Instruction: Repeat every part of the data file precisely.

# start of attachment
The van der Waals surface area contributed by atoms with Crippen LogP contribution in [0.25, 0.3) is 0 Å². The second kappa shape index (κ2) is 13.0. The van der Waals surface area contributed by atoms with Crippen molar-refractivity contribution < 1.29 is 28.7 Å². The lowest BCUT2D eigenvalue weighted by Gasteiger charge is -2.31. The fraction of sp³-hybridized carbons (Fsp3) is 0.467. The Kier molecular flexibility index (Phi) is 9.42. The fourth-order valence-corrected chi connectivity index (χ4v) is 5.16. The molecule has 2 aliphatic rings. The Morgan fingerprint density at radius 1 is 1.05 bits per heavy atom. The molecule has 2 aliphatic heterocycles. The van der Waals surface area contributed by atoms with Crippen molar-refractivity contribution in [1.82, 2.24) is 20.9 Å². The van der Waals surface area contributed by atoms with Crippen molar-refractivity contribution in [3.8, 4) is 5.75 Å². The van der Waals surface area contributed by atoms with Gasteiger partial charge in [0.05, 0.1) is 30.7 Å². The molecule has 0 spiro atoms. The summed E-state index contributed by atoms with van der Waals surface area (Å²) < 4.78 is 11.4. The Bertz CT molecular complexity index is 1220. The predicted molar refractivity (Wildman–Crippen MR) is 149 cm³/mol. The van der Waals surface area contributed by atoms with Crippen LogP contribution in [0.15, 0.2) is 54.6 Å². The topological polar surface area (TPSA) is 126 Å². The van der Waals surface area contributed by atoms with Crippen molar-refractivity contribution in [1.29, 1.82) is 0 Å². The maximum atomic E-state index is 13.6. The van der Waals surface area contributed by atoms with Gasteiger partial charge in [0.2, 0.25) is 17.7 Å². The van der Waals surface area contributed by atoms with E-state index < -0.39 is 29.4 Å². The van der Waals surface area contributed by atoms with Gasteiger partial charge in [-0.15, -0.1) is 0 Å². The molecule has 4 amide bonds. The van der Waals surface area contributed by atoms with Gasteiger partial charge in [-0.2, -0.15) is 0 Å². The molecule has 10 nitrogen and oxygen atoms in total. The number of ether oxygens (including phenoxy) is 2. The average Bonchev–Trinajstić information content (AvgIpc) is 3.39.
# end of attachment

The van der Waals surface area contributed by atoms with Crippen LogP contribution in [0.25, 0.3) is 0 Å². The second kappa shape index (κ2) is 13.0. The van der Waals surface area contributed by atoms with Crippen molar-refractivity contribution < 1.29 is 28.7 Å². The lowest BCUT2D eigenvalue weighted by Gasteiger charge is -2.31. The fraction of sp³-hybridized carbons (Fsp3) is 0.467. The Kier molecular flexibility index (Phi) is 9.42. The fourth-order valence-corrected chi connectivity index (χ4v) is 5.16. The molecule has 2 aliphatic rings. The Morgan fingerprint density at radius 1 is 1.05 bits per heavy atom. The molecule has 2 aliphatic heterocycles. The van der Waals surface area contributed by atoms with Crippen molar-refractivity contribution in [1.82, 2.24) is 20.9 Å². The van der Waals surface area contributed by atoms with Crippen molar-refractivity contribution in [3.8, 4) is 5.75 Å². The van der Waals surface area contributed by atoms with Gasteiger partial charge in [0.05, 0.1) is 30.7 Å². The molecule has 0 spiro atoms. The summed E-state index contributed by atoms with van der Waals surface area (Å²) < 4.78 is 11.4. The Bertz CT molecular complexity index is 1220. The predicted molar refractivity (Wildman–Crippen MR) is 149 cm³/mol. The van der Waals surface area contributed by atoms with Crippen LogP contribution in [0.15, 0.2) is 54.6 Å². The topological polar surface area (TPSA) is 126 Å². The van der Waals surface area contributed by atoms with Crippen molar-refractivity contribution in [1.29, 1.82) is 0 Å². The maximum atomic E-state index is 13.6. The van der Waals surface area contributed by atoms with Gasteiger partial charge in [0.2, 0.25) is 17.7 Å². The van der Waals surface area contributed by atoms with E-state index < -0.39 is 29.4 Å². The van der Waals surface area contributed by atoms with Gasteiger partial charge in [-0.15, -0.1) is 0 Å². The molecule has 4 amide bonds. The van der Waals surface area contributed by atoms with Gasteiger partial charge in [-0.2, -0.15) is 0 Å². The molecule has 10 nitrogen and oxygen atoms in total. The number of ether oxygens (including phenoxy) is 2. The average Bonchev–Trinajstić information content (AvgIpc) is 3.39.